From the Sleep Experts™ at Mattress Firm
Design

How to Sleep in A Camper Van and Wake Up Feeling Fantastic

How to sleep in a van and wake up feeling fantastic

It’s possible to sleep well on the road. Here’s how to make your camper van bed a place you look forward to spending time.

Like many elite athletes, John Croom—a cyclist who has won three national track championships—is serious about his rest. Late last year, Croom hatched a plan to buy a camper van and use it as his home base while traveling around the country to race. He figured, if anything, he’d get better sleep if he could literally roll to the starting line in the morning.

And Croom is not alone. Due to the novel Coronavirus, US camper van sales are up 90% over the previous year as Americans seek a safe way to travel and enjoy the outdoors during the pandemic. Rentals are surging as well, particularly among Millennials and Gen Xers, who seek to experience #vanlife first-hand and capture the Instagram pics to document it.

Croom quickly noticed that sleeping in a van isn’t quite like sleeping in a house. “It’s definitely a bit of weird thing,” he says. According to Croom, the thin metal walls and the lack of central air can make getting to sleep and staying asleep tricky.

In many ways, getting great rest in your van comes down to outfitting it with a high-quality mattress and bedding. However, there are a few lessons that even good gear can’t fix, and new road warriors tend to learn these lessons the hard way. To help you skip that step, we rounded up the advice of two long-time van lifers and a sleep medicine doctor who gave us insider tips on how to sleep like a baby on your first night in this new world of road living.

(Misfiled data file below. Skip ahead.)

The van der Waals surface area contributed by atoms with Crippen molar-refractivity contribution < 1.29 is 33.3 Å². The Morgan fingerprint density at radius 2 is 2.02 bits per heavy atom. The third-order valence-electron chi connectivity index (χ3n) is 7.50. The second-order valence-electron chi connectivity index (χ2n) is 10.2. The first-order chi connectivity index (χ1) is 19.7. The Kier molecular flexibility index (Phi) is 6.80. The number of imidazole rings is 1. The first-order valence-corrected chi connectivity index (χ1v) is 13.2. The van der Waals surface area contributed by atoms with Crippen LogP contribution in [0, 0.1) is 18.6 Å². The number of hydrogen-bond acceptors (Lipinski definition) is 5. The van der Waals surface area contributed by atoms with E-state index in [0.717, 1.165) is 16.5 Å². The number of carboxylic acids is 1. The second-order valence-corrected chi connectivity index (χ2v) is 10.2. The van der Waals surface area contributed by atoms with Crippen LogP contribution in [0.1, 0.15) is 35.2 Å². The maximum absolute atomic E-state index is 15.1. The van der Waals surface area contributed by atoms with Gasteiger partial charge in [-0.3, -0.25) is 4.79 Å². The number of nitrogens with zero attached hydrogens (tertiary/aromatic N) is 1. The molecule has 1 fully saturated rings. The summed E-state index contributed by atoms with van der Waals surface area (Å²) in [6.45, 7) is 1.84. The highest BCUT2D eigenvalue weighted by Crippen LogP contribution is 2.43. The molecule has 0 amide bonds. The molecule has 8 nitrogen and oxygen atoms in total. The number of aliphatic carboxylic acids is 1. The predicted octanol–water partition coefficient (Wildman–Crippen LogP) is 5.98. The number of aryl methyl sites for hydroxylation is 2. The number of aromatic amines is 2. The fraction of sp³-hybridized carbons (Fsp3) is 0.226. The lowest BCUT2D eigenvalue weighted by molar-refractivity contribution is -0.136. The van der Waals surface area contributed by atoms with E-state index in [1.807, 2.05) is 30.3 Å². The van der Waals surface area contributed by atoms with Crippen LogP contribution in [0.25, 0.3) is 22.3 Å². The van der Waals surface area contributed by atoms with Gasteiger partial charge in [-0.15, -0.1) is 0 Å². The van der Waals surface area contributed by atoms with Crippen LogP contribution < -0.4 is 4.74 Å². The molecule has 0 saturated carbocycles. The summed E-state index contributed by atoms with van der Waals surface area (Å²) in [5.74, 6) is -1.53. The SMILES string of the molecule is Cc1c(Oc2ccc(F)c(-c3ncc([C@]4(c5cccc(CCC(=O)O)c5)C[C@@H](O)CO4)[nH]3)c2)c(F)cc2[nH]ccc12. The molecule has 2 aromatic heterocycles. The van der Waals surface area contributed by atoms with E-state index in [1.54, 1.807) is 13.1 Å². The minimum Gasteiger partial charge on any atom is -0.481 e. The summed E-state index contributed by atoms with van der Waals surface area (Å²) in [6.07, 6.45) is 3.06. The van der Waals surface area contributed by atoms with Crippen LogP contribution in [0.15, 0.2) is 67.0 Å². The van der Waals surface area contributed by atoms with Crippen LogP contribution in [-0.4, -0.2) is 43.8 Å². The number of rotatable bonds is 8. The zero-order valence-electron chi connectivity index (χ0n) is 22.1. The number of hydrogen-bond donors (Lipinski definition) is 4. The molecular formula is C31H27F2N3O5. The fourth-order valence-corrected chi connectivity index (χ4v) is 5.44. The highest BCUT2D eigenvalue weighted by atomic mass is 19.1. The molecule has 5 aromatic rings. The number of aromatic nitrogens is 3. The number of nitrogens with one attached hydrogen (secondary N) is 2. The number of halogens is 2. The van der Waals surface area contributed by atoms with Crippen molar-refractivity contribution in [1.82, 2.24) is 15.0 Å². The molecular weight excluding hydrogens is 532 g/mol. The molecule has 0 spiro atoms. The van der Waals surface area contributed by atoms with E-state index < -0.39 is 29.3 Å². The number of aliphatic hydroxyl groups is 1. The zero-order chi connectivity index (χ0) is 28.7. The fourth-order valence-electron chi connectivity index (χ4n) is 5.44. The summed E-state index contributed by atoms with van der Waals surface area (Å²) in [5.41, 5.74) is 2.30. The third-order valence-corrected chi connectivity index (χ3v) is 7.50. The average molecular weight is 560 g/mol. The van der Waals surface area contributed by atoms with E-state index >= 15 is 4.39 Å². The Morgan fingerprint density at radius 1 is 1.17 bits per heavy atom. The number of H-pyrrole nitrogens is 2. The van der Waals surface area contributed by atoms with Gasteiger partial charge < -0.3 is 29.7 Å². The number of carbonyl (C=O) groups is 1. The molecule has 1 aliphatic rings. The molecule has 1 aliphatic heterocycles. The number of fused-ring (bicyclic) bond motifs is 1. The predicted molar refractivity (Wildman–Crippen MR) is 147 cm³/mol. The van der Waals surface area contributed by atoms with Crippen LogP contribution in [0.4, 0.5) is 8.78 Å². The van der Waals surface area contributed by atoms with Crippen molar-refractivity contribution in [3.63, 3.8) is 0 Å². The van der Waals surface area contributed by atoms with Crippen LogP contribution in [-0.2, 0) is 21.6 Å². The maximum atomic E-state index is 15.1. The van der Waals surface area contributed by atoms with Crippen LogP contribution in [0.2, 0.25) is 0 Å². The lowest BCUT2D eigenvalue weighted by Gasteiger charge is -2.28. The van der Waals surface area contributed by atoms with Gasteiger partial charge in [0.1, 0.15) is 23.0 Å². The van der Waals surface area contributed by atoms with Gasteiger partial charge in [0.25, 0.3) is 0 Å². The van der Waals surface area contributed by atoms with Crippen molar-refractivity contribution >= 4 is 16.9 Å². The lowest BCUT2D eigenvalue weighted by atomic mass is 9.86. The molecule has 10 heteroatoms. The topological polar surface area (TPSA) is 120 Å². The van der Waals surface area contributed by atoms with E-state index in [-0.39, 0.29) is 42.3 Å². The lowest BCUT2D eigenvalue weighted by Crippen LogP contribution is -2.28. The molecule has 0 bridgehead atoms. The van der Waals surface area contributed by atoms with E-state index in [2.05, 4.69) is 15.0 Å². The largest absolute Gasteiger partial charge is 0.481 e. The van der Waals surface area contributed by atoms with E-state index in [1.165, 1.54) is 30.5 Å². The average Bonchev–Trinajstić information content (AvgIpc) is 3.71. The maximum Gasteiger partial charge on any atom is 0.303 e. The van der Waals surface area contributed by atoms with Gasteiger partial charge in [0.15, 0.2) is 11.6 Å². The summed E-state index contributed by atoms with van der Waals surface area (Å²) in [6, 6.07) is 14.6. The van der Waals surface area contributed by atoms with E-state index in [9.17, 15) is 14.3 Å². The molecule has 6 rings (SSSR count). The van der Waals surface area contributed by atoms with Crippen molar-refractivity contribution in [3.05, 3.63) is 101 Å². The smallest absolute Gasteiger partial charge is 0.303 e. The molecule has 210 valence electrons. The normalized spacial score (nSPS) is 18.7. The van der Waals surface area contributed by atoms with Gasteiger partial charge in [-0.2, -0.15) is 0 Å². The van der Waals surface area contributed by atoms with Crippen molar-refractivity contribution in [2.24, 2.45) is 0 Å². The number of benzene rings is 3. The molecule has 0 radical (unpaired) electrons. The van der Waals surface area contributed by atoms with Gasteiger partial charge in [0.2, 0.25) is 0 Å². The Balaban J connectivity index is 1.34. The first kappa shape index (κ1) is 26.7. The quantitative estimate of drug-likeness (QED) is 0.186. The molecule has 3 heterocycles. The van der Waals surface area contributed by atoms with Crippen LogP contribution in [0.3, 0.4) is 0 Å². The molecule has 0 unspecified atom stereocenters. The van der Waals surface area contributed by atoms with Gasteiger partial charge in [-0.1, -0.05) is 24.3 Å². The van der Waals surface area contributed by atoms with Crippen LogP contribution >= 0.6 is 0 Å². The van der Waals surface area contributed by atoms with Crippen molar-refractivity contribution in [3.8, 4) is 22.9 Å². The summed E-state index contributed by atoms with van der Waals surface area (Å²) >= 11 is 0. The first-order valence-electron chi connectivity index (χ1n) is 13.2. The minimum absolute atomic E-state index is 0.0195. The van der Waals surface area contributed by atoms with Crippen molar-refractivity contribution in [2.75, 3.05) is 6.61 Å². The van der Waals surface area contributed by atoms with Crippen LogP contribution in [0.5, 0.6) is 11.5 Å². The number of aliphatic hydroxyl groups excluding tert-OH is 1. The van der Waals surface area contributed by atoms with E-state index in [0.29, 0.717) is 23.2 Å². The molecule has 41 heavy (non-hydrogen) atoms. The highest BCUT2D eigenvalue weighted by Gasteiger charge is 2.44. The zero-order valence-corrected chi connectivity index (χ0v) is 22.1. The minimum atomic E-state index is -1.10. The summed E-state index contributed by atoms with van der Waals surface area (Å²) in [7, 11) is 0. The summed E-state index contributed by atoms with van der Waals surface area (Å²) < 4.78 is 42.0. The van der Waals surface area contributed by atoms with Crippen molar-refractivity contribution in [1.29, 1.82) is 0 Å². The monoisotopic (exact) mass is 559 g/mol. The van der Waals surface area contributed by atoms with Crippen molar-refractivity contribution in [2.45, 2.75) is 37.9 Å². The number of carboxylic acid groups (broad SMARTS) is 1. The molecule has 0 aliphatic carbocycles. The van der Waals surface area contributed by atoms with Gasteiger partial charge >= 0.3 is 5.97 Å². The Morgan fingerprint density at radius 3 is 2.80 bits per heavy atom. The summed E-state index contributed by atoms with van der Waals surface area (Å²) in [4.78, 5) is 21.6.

6 Ways to Get a Great Night’s Sleep in an RV or Camper Van Bed

1. Pick a spot where you’ll feel safe. This is one lesson Croom learned the hard way. Sometimes he’d just fail to plan and end up in a Walmart parking lot. Other times, he had a plan, but then found that the campground wasn’t as it appeared online. In both cases, he said he slept “with one eye open,” which isn’t conducive to good sleep. “Anytime we have anxieties when we go to sleep, it does tend to create a lighter sleep,” says Dr. Chris Winter, author of "The Sleep Solution: Why Your Sleep Is Broken and How to Fix It.” While technically you may nod off, you won’t get proper rest. “That anxiety can create a situation where you're spending time in lighter sleep, and it's deep sleep that restores us,” Dr. Winter explains.

If you feel any anxiety about the place you’ve parked for the night, move, suggests Croom. Jessica Tran, who lived in her van for six months pre-pandemic, says she further enhanced her feelings of security by putting up black-out curtains and ensuring she could reach the lock and unlock button for her doors from her bed.

Couple enjoying a morning outside the sleep.com van after sleeping in the camper van
If you feel any anxiety about the place you’ve parked for the night, experts suggest moving. You want to be able to fully enjoy your surroundings.
Photo Credit: Knox Photographics LLC

2. Keep it on the level. Both Croom and Tran said there’s one mistake every new van owner makes—and that you only make it once: Parking your van on a spot that is slightly off keel. “It feels really awkward if your head is slightly lower than your feet,” says Tran. Or, if you spend the whole night fighting gravity, trying not to roll out of bed.

Before you park, get out and look at the site, says Croom. That’s the best way to see if it’s truly level. Then, get in your bed and make sure gravity isn't working against you. Once you unpack the rest of your stuff, it’s a big pain to secure it all so you can move your van.